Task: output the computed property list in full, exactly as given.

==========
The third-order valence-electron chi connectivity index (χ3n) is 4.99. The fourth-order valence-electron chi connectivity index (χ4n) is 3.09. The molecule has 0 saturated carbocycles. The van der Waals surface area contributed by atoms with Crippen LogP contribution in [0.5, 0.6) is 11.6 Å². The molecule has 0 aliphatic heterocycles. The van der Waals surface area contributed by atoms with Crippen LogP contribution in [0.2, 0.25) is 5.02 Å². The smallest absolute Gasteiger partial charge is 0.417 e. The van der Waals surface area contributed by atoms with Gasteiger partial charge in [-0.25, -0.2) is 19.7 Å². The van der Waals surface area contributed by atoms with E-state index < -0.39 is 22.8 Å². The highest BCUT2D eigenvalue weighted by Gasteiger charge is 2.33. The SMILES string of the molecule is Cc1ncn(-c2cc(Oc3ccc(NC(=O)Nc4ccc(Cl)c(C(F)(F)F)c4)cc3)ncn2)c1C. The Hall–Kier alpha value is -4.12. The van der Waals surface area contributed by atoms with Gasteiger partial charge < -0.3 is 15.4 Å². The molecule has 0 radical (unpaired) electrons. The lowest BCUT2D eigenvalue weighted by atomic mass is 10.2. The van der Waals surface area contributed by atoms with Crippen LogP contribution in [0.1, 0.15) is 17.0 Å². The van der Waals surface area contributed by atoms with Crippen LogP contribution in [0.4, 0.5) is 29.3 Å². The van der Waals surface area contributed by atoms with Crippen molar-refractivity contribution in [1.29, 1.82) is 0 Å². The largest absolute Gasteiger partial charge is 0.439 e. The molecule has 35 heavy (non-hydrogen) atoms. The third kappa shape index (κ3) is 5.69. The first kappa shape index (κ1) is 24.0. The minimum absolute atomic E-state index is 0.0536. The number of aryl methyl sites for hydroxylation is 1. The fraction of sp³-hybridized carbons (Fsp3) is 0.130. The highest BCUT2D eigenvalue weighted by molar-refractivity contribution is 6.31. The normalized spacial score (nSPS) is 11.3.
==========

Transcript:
The third-order valence-electron chi connectivity index (χ3n) is 4.99. The fourth-order valence-electron chi connectivity index (χ4n) is 3.09. The molecule has 0 saturated carbocycles. The van der Waals surface area contributed by atoms with Crippen LogP contribution in [0.5, 0.6) is 11.6 Å². The molecule has 0 aliphatic heterocycles. The van der Waals surface area contributed by atoms with Crippen LogP contribution in [0.2, 0.25) is 5.02 Å². The smallest absolute Gasteiger partial charge is 0.417 e. The van der Waals surface area contributed by atoms with Gasteiger partial charge in [-0.25, -0.2) is 19.7 Å². The van der Waals surface area contributed by atoms with E-state index < -0.39 is 22.8 Å². The highest BCUT2D eigenvalue weighted by Gasteiger charge is 2.33. The SMILES string of the molecule is Cc1ncn(-c2cc(Oc3ccc(NC(=O)Nc4ccc(Cl)c(C(F)(F)F)c4)cc3)ncn2)c1C. The Hall–Kier alpha value is -4.12. The van der Waals surface area contributed by atoms with Gasteiger partial charge < -0.3 is 15.4 Å². The molecule has 0 radical (unpaired) electrons. The lowest BCUT2D eigenvalue weighted by atomic mass is 10.2. The van der Waals surface area contributed by atoms with Crippen LogP contribution in [0.1, 0.15) is 17.0 Å². The van der Waals surface area contributed by atoms with Crippen LogP contribution in [0.4, 0.5) is 29.3 Å². The van der Waals surface area contributed by atoms with Crippen molar-refractivity contribution in [1.29, 1.82) is 0 Å². The largest absolute Gasteiger partial charge is 0.439 e. The molecule has 35 heavy (non-hydrogen) atoms. The third kappa shape index (κ3) is 5.69. The first kappa shape index (κ1) is 24.0. The minimum absolute atomic E-state index is 0.0536. The number of aryl methyl sites for hydroxylation is 1. The fraction of sp³-hybridized carbons (Fsp3) is 0.130. The highest BCUT2D eigenvalue weighted by molar-refractivity contribution is 6.31. The normalized spacial score (nSPS) is 11.3.